So - if you regard that as 'secular means' then it is perfectly true. I think there are other ways to reach the same end. I don't think the Buddha declares a monopoly on truth. He didn't even declare a monopoly on Buddhahood, because that is a condition of realisation, not a specifically personal attribute (though very rare.)

I don't know if that addresses the question you raised, please feel free to let me know.
0 Replies
 
hue-man
 
  1  
Reply Thu 27 Aug, 2009 06:51 am
@jeeprs,
jeeprs;85934 wrote:
and also, despite Neitzche's undoubted brilliance, he really was a tortured soul, and there are those who believe that his absolutely magnificent baroque imagination and the tremendous drama and flights of fancy that he pursued in his thinking was a proximate cause of his collapse into irretreivable insanity. We have had this dialog before, of course, and not everyone agrees with that opinion, but I would like to believe that the occupation of philosophy would at least deliver some measure of detachment and serenity in life. Otherwise, I don't see much use for it.


The idea that Nietzsche went insane because of his philosophy is BS. Nietzsche showed symptoms consistent with having a meningioma in his brain even before he actually went insane. Saying that it was because of his philosophy is a desperate and unfair judgment.

Nietzsche's Madness: Did Nietzsche Suffer from Syphilis?
0 Replies
 
LWSleeth
 
  1  
Reply Thu 27 Aug, 2009 10:42 am
@Krumple,
Krumple;85939 wrote:
The only problem I have with Buddhism, if I can even call it a problem is that everything it teaches can be got through secular means. For some this is a no duh statement and others will be slightly insulted by it. What I mean to say is that, sure Buddhism has pointed out some wisdom but it is not wisdom that couldn't have been got unless you were Buddhist. Not a single thing in Buddhism is unique to itself, which is the beauty of it and also it's problem. Why is it a problem? Because it does not provide anything other than what you already have.

If I am feeling upset, well go meditate or reflect on the situation with a calm mind or become less reactionary to that situation.

If I am worried about finances, well go meditate or reflect on the situation with a calm mind or become less reactionary to the issue.

If I am afraid of contracting an illness, well go meditate or reflect on the situation with a calm mind, ect, ect, ect.

If I want to understand the nature of self, well go meditate or reflect on it with a calm mind or become less reactionary to the self.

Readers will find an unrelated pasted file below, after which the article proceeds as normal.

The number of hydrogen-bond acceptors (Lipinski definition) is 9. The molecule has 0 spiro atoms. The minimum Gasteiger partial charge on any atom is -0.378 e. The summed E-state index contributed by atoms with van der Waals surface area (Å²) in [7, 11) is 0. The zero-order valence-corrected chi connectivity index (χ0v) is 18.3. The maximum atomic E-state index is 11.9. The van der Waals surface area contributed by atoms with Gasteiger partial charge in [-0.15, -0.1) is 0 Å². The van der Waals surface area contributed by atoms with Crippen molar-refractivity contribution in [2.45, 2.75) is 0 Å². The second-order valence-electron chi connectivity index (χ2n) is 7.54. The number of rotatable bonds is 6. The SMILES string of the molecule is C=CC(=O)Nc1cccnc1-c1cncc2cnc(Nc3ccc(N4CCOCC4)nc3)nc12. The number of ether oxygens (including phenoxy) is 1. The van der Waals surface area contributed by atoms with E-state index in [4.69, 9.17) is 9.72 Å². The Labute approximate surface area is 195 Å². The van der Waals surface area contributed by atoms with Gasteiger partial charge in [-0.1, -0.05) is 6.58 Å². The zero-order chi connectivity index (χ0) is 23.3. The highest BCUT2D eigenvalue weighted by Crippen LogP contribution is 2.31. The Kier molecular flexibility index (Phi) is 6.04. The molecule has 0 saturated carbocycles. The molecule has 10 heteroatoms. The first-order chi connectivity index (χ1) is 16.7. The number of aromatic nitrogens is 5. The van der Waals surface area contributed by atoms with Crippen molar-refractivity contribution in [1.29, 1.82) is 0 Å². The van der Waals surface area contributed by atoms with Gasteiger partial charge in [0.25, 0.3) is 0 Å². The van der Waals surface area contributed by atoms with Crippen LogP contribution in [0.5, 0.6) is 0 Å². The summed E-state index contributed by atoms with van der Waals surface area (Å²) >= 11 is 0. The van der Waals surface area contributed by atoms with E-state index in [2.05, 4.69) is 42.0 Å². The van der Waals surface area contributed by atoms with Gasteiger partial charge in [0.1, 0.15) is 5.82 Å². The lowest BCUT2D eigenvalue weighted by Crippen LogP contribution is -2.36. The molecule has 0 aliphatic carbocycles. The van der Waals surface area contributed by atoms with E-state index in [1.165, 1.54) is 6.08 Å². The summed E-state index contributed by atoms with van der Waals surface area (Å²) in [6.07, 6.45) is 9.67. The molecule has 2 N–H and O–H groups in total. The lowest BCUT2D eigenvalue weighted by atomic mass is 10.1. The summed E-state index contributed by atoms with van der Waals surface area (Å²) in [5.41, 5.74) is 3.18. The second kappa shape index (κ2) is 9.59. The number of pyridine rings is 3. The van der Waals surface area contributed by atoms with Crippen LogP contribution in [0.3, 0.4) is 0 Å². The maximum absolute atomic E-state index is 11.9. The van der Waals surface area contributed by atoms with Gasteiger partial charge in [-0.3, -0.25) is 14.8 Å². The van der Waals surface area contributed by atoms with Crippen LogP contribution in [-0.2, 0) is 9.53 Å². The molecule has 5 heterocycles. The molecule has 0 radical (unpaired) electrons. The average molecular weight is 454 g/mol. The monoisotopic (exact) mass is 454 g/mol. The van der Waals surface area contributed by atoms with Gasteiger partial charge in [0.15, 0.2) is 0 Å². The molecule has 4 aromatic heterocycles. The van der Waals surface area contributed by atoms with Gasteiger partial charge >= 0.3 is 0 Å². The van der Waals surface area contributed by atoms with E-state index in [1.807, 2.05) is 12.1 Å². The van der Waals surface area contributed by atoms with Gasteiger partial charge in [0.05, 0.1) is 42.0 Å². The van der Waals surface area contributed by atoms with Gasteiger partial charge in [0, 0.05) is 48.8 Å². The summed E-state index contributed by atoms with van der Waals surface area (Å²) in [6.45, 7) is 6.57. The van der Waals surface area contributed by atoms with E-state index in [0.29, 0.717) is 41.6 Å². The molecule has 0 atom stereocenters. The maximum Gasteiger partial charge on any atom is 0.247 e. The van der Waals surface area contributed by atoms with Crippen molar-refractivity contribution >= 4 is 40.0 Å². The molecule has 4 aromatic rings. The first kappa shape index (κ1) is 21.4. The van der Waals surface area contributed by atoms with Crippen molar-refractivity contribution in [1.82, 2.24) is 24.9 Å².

Where has Buddhism provided the solution that can not be got without it?


At least part of problem is that you don't know what you are talking about. The meditation the Buddha taught has nothing to do with "reflection."
0 Replies
 
Krumple
 
  1  
Reply Thu 27 Aug, 2009 03:58 pm
@hue-man,
Quote:
The meditation the Buddha taught has nothing to do with "reflection."


Yeah either do I. I guess you are ignoring the "or" between meditate and reflect.

If I don't know what I am talking about, then by all means, educate me then? What is it you are trying to say?
LWSleeth
 
  2  
Reply Thu 27 Aug, 2009 05:39 pm
@Krumple,
Krumple;86120 wrote:
Yeah either do I. I guess you are ignoring the "or" between meditate and reflect.

If I don't know what I am talking about, then by all means, educate me then? What is it you are trying to say?


I am trying to say that you don't understand the meditation the Buddha taught (samadhi). Even if we include your "or" in the equation, your statements still are off the mark since you might reflect on any of the issues you mentioned, but it is literally impossible to meditate on them (or anything else) if you are practicing what the Buddha taught.

Let me try an analogy to contrast reflecting and samadhi meditation. Let's say you are a light, and all your life all you've known about yourself is what you see when you shine your light on things. You've learned how to turn your light-self toward most anything you wish to study, but that's all you know; plus, because that's all you know, you have come to believe all you are is something that illuminates other stuff.